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Harrington wary of focused Tiger as star has 'point to prove'

Pádraig Harrington says he empathises with world number one Tiger Woods and believes the wounded American will no longer be a shot to nothing for anybody facing him in the Ryder Cup.

Going into his past five Ryder Cups, Woods has towered over world golf, even if his actual record in the event has been average by comparison, and his opponents have enjoyed the luxury of a nothing-to-lose mentality.

This time, however, Harrington, who like Woods needed a wildcard pick, thinks the psychological balance may have shifted.

"I think before that every player on the European team would have loved to step up against Tiger Woods because he was always expected to win," said Harrington.

"So, in many ways, it will be a tougher match this time around. He's still the world number one but certainly in previous years it was a shot to nothing when you got to play Tiger. This year, it will be a tougher match.

"He'll be more enthusiastic, more motivated, so I would be very wary of him."

Harrington has endured a fallow period in his career since his golden spell of winning three majors in two years in 2007 and 2008.

He has not won a title since the 2008 US PGA Championship victory, and Europe captain Colin Montgomerie's decision to pick him ahead of the in-form Justin Rose and world top-10 player Paul Casey, was seen as a surprise.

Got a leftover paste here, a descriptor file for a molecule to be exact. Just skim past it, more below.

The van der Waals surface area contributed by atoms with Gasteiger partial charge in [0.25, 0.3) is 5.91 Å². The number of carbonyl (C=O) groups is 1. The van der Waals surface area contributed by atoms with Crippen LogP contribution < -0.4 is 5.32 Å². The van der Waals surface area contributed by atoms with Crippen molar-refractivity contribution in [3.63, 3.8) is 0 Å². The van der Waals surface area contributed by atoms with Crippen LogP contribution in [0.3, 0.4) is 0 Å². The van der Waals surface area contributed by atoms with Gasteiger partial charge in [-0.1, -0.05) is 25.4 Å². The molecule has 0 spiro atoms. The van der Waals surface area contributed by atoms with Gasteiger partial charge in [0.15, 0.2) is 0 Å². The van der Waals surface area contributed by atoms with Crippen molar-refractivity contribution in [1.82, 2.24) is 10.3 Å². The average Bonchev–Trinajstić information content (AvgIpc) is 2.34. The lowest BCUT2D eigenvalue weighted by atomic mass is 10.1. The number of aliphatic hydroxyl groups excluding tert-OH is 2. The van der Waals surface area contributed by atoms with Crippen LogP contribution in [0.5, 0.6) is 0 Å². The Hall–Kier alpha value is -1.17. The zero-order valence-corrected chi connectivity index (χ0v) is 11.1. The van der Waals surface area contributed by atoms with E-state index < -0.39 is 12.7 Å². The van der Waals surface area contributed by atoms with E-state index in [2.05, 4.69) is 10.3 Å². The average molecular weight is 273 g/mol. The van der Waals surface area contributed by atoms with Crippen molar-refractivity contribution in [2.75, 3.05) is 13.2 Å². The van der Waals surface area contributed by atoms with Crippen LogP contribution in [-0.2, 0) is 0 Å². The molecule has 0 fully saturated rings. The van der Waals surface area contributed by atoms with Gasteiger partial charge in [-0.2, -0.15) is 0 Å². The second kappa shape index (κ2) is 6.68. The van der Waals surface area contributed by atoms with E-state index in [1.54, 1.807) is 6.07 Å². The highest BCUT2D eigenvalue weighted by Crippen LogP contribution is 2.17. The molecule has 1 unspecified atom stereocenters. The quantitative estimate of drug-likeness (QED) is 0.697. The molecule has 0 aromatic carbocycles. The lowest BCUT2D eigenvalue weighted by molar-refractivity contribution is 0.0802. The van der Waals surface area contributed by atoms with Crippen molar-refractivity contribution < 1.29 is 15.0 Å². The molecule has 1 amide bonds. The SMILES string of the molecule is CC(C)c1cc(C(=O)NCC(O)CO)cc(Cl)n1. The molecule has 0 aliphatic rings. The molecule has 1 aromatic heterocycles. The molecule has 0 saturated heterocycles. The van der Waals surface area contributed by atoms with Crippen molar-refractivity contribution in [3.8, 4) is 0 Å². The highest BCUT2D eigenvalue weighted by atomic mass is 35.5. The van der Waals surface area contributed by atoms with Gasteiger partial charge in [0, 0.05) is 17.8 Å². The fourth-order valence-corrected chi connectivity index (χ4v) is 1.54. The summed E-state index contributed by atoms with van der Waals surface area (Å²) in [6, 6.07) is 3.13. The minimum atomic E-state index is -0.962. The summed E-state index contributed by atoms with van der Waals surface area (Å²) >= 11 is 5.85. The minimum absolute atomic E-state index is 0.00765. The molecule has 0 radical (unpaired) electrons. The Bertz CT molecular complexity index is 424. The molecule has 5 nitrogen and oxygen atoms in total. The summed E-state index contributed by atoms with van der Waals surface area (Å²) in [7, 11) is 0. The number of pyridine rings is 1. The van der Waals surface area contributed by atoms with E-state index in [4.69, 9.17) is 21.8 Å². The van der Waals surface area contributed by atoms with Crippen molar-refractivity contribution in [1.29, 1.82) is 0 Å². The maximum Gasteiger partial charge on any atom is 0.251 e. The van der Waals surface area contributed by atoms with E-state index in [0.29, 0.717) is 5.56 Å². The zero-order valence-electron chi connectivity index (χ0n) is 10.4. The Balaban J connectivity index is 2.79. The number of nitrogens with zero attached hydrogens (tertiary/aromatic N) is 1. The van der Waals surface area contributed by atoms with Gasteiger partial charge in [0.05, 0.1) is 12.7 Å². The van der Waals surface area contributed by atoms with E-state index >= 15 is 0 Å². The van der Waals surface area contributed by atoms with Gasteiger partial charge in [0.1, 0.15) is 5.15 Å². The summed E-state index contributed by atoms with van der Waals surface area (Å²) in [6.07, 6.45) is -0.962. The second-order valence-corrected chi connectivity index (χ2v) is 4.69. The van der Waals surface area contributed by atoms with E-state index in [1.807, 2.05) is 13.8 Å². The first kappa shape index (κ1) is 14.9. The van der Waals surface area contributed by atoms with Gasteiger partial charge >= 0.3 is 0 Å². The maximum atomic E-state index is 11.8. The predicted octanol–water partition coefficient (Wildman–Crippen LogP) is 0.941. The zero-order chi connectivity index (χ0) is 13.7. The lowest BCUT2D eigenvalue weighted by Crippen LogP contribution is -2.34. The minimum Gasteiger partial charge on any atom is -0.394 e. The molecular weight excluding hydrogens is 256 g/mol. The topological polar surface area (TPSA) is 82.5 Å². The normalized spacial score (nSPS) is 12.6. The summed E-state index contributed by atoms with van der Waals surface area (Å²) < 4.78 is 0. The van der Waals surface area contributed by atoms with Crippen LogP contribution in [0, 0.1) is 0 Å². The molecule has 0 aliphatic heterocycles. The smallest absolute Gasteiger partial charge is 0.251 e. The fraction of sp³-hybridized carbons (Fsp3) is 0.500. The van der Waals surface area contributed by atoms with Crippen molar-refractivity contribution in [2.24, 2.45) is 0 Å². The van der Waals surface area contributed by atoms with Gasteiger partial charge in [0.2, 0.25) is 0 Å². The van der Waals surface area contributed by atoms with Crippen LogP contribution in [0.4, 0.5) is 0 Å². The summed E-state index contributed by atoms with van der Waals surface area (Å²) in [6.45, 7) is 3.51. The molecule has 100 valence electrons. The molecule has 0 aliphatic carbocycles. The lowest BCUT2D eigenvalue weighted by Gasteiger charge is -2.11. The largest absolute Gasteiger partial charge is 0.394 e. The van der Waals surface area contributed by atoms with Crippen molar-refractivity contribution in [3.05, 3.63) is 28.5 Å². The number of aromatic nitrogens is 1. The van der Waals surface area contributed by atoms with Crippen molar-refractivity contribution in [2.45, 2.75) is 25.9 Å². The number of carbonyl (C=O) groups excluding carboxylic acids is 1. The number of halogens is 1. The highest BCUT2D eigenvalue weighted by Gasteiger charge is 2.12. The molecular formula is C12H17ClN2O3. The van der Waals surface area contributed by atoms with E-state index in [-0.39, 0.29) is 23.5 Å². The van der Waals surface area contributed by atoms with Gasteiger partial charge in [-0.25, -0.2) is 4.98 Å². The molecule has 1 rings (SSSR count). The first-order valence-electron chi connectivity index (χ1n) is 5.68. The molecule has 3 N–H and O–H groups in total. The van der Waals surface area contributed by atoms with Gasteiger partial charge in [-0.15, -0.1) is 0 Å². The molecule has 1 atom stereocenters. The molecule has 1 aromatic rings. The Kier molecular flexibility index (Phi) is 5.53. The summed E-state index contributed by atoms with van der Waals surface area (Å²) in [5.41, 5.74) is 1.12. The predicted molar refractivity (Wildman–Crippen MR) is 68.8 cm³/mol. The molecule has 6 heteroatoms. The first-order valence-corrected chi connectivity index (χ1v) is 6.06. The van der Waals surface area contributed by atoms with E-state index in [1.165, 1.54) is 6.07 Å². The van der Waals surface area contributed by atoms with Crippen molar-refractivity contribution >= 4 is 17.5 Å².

"This year we had a lot of players who didn't make the team. We could give you a list as long as our arm about why we should have been picked," he said.

"It comes down to personal preference, the team captain, how he sees it. Thankfully, maybe with the balance of the team, the six rookies and with the age profile of the team, it certainly swung in my favour. I'll defend myself, yes, but apologise? Certainly not."

Harrington admitted he was mentally drained in Europe's defeat by the US in Kentucky two years ago when he managed just half a point.

However, he said this time he feels like a rookie and believes, like Woods, the Dubliner will also benefit from having something to prove to the doubters.

"Speaking of Tiger, I assume he's coming in here in a similar frame of mind to me," he said. "I'm sure this time, having been a pick, he will be more enthusiastic about the Cup.

"This week, I was meant to come on Monday. I came on Sunday. I couldn't wait to get here. That's the difference between coming off a big summer, and having a pick and wanting to get out there and do as much as you can.

"If you had won two majors in the previous couple of months you're not too worried about your form. If you get a pick like me, you go out and try very hard in practice to show your form is there."

Harrington has impressed Monty so far in Wales and the Irishman has complete faith in the Scot to make the right decisions over the coming days.

"The teams are so evenly balanced that a lot is going to come down to the quality of the decisions from the captain," he said.

"I think he is the man to make the hard decisions and make the right choices."